The rapid prototyping marketplace has undergone huge changes,
evolving into a robust market where prototypes are only an aspect of system usage. Prototyping remains a major application, but direct digital manufacturing has also become a solid market for these systems.
The global manufacturing trend toward customization and small lot production is creating a major opportunity for systems that can quickly build parts in many different configurations. That's a key benefit in applications like aerospace, where many parts such as air vents have unusual shapes. Building them using additive manufacturing techniques saves the time and expense of creating tooling. At the same time, these systems let engineers make alterations to improve design, something that's extremely difficult to do when hard tooling has been built.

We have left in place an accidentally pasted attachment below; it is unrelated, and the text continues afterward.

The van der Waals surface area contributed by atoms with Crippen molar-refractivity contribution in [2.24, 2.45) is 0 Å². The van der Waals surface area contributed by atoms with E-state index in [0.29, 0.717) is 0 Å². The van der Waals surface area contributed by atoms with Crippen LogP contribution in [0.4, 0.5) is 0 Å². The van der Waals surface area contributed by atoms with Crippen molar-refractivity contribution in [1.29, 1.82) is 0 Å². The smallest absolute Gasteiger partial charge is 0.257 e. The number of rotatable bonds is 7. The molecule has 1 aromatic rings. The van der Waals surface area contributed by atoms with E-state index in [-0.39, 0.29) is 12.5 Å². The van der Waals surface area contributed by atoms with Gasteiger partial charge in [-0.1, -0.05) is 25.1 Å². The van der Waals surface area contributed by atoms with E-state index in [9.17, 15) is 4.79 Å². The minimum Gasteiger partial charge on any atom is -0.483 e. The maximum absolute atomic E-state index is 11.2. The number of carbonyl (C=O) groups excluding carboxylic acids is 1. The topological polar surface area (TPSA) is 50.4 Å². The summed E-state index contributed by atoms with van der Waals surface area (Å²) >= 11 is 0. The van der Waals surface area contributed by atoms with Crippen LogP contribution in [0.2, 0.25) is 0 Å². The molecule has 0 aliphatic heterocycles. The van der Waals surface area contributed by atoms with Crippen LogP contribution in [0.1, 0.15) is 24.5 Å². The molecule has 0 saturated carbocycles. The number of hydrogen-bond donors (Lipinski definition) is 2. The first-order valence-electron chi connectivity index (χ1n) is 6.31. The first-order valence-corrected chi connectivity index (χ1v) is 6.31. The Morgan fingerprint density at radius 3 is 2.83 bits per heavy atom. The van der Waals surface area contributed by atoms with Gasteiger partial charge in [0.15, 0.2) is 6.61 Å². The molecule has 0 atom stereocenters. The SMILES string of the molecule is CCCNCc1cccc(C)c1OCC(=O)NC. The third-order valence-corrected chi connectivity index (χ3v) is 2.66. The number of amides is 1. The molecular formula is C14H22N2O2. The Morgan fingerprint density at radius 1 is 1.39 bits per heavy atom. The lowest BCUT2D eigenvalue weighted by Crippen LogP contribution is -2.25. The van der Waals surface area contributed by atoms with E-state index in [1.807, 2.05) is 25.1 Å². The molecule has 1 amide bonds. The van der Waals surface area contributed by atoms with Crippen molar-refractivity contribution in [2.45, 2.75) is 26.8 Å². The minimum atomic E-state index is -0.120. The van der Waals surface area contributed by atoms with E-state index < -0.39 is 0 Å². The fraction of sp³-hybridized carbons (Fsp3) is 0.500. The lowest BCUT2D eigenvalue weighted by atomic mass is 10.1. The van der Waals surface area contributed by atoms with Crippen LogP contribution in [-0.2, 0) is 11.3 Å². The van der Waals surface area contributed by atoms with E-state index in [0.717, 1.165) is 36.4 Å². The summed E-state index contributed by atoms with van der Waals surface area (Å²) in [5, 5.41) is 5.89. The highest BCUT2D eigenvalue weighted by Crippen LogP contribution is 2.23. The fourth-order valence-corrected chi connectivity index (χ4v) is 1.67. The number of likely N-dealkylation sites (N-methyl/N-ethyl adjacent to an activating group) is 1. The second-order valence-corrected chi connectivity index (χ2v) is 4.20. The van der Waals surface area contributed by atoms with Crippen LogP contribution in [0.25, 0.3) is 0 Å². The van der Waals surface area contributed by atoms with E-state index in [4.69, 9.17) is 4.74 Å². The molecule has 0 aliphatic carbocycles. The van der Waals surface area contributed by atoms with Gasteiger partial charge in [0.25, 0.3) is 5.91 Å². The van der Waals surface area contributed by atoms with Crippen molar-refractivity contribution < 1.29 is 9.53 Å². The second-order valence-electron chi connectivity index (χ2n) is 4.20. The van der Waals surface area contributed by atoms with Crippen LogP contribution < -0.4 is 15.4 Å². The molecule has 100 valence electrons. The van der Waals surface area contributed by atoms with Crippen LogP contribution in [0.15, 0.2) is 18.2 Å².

The traditional marketplace for these systems isn't going away. Though simulation has dramatically reduced the number of prototypes being built these days, no amount of realism in computer displays can replace the visceral value of holding something in your hand.
Equipment makers are helping engineers get these models into their hands more easily, creating them more quickly with less effort. Ease-of-use is taking many forms. Equipment that runs more quietly can be placed closer to engineers' desks. Systems also feature bigger material containers, which eliminates the number of times storage bins need to be refilled.
These materials also offer continually improving performance characteristics. Metals are becoming more common, broadening the potential market. And both metals and plastics are offering a broader array of characteristics, with improved ruggedness.
Added together, these advances foretell continuing expansion of the market, helping engineers respond more quickly to ever-changing customer requirements.